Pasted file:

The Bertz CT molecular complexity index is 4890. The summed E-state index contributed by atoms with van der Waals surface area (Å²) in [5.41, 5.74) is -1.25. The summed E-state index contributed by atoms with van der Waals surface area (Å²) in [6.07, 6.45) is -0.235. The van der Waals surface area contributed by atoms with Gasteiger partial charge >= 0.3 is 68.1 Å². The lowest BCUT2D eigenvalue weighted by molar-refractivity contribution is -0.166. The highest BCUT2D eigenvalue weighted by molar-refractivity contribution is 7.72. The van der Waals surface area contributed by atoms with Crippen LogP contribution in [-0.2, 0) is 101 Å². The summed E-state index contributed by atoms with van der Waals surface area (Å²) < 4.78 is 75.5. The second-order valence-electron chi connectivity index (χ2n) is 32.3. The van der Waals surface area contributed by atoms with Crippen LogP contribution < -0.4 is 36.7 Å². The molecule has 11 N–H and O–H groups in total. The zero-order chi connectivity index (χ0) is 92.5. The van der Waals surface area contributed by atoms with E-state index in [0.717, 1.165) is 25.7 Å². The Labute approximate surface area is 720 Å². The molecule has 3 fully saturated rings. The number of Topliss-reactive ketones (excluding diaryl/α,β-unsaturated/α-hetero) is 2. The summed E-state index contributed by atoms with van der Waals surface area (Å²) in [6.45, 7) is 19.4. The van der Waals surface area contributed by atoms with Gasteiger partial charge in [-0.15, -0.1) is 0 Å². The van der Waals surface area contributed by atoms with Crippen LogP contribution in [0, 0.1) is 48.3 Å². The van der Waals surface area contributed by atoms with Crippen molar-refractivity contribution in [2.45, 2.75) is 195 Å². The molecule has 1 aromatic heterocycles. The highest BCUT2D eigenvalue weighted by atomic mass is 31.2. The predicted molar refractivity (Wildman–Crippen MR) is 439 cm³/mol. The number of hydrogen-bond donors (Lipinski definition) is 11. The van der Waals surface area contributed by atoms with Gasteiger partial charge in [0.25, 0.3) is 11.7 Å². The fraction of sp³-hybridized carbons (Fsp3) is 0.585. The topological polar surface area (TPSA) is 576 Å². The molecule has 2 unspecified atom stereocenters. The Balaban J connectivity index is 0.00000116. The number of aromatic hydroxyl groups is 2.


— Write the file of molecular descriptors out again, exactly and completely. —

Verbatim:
The Bertz CT molecular complexity index is 4890. The summed E-state index contributed by atoms with van der Waals surface area (Å²) in [5.41, 5.74) is -1.25. The summed E-state index contributed by atoms with van der Waals surface area (Å²) in [6.07, 6.45) is -0.235. The van der Waals surface area contributed by atoms with Gasteiger partial charge >= 0.3 is 68.1 Å². The lowest BCUT2D eigenvalue weighted by molar-refractivity contribution is -0.166. The highest BCUT2D eigenvalue weighted by molar-refractivity contribution is 7.72. The van der Waals surface area contributed by atoms with Crippen LogP contribution in [-0.2, 0) is 101 Å². The summed E-state index contributed by atoms with van der Waals surface area (Å²) < 4.78 is 75.5. The second-order valence-electron chi connectivity index (χ2n) is 32.3. The van der Waals surface area contributed by atoms with Crippen LogP contribution < -0.4 is 36.7 Å². The molecule has 11 N–H and O–H groups in total. The zero-order chi connectivity index (χ0) is 92.5. The van der Waals surface area contributed by atoms with E-state index in [0.717, 1.165) is 25.7 Å². The Labute approximate surface area is 720 Å². The molecule has 3 fully saturated rings. The number of Topliss-reactive ketones (excluding diaryl/α,β-unsaturated/α-hetero) is 2. The summed E-state index contributed by atoms with van der Waals surface area (Å²) in [6.45, 7) is 19.4. The van der Waals surface area contributed by atoms with Gasteiger partial charge in [-0.15, -0.1) is 0 Å². The van der Waals surface area contributed by atoms with Crippen LogP contribution in [0, 0.1) is 48.3 Å². The van der Waals surface area contributed by atoms with Crippen molar-refractivity contribution in [2.45, 2.75) is 195 Å². The molecule has 1 aromatic heterocycles. The highest BCUT2D eigenvalue weighted by atomic mass is 31.2. The predicted molar refractivity (Wildman–Crippen MR) is 439 cm³/mol. The number of hydrogen-bond donors (Lipinski definition) is 11. The van der Waals surface area contributed by atoms with Gasteiger partial charge in [0.25, 0.3) is 11.7 Å². The fraction of sp³-hybridized carbons (Fsp3) is 0.585. The topological polar surface area (TPSA) is 576 Å². The molecule has 2 unspecified atom stereocenters. The Balaban J connectivity index is 0.00000116. The number of aromatic hydroxyl groups is 2.